Let’s imagine you’re in a new city, you’re hungry and see a nice looking restaurant, what’s the one thing virtually everyone would do? For most this would be to look at the menu. Firstly to give you an idea of what the restaurant can offer you and potentially more importantly to see if you can even afford to eat there.
The reason for giving this example is in everyday life we often look for additional information, facts and figures to give ourselves a better understanding of what we want to achieve and to ultimately set our expectations realistically. If you knew you had to drive 60 miles, expecting to arrive there in 15 minutes would be completed unrealistic. Yet how many people, even the gym addicts know what is realistic in terms of muscle building or how far along this path they are. The most common practice in gyms is purely to compare yourself to those training around you. If you train at your corporate office gym you could be the biggest and strongest person there, eventually feeling complacent and not really pushing yourself so hard. Yet take that same person and plant them in the middle of a hardcore blood, sweat and chalk gym and they could easily be one of the weakest and smallest. This inferiority could lead this person to train even harder and believe in what they can achieve. As you can see different environments create different mindsets, one of the best sayings related to this is “if you’re the best person in the room, you’re in the wrong room”.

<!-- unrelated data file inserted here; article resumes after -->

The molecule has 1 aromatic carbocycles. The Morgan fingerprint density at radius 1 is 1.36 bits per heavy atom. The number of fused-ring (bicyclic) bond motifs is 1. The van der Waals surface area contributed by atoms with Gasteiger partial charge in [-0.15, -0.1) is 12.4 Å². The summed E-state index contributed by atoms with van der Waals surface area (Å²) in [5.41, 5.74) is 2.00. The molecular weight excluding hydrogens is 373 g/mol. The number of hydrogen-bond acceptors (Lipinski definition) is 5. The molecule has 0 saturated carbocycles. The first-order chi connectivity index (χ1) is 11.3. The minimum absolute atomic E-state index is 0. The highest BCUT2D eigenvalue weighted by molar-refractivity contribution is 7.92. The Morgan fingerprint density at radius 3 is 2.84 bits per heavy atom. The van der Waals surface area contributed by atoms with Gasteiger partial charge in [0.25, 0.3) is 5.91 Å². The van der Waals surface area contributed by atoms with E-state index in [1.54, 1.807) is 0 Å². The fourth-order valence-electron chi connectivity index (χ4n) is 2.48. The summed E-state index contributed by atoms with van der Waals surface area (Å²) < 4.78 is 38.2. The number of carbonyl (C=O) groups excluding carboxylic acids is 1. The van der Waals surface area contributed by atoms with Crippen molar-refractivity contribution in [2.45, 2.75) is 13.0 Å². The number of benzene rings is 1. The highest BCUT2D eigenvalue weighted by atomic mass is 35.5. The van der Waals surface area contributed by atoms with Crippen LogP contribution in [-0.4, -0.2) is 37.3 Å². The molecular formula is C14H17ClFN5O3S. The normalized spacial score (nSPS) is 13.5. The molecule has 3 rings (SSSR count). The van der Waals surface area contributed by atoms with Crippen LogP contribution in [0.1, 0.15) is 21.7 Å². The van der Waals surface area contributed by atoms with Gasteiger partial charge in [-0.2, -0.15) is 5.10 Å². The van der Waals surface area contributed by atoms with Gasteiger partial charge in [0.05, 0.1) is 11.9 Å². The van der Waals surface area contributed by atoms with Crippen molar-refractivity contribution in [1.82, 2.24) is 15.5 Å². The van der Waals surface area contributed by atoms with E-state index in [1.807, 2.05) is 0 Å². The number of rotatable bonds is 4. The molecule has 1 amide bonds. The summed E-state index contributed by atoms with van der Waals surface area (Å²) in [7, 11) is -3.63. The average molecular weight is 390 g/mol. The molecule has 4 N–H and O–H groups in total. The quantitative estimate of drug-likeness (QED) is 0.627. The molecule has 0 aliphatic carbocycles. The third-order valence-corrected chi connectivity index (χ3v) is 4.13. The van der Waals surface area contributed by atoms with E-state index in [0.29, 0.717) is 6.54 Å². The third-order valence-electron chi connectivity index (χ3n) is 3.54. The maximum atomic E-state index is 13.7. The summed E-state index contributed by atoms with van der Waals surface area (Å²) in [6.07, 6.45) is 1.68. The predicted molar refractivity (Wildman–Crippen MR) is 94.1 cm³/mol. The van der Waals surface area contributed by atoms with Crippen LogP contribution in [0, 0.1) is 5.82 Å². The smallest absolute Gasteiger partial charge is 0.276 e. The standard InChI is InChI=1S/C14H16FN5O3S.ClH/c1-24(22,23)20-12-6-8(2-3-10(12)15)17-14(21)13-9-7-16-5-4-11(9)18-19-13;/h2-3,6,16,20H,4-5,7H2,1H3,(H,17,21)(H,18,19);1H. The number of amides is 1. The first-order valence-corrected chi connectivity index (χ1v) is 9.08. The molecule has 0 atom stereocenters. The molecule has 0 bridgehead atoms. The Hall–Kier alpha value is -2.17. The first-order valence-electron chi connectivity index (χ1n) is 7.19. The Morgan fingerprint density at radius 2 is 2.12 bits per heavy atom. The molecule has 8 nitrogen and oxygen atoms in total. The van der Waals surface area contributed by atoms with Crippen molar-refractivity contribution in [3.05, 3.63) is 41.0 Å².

What I want to do in this post is give everyone despite the environment you may be in a guide and calculator to determine your natural muscle building potential.
Instead of the classic “How much can you bench brah!”, this will be “How much can you gainz brah!”
What this will allow you to do is realistically assess your current progress and your goals. For example you might be a 21 year old male who is 5’ 10” deadset on a final goal to weigh 220lbs with abs. Sorry young grasshopper, but without some serious anabolic assistance, I’ve got some bad news for you. Or on the other extreme perhaps you have underestimated your potential and could be pushing yourself for more gains.
Enough chit chat, let’s get down to business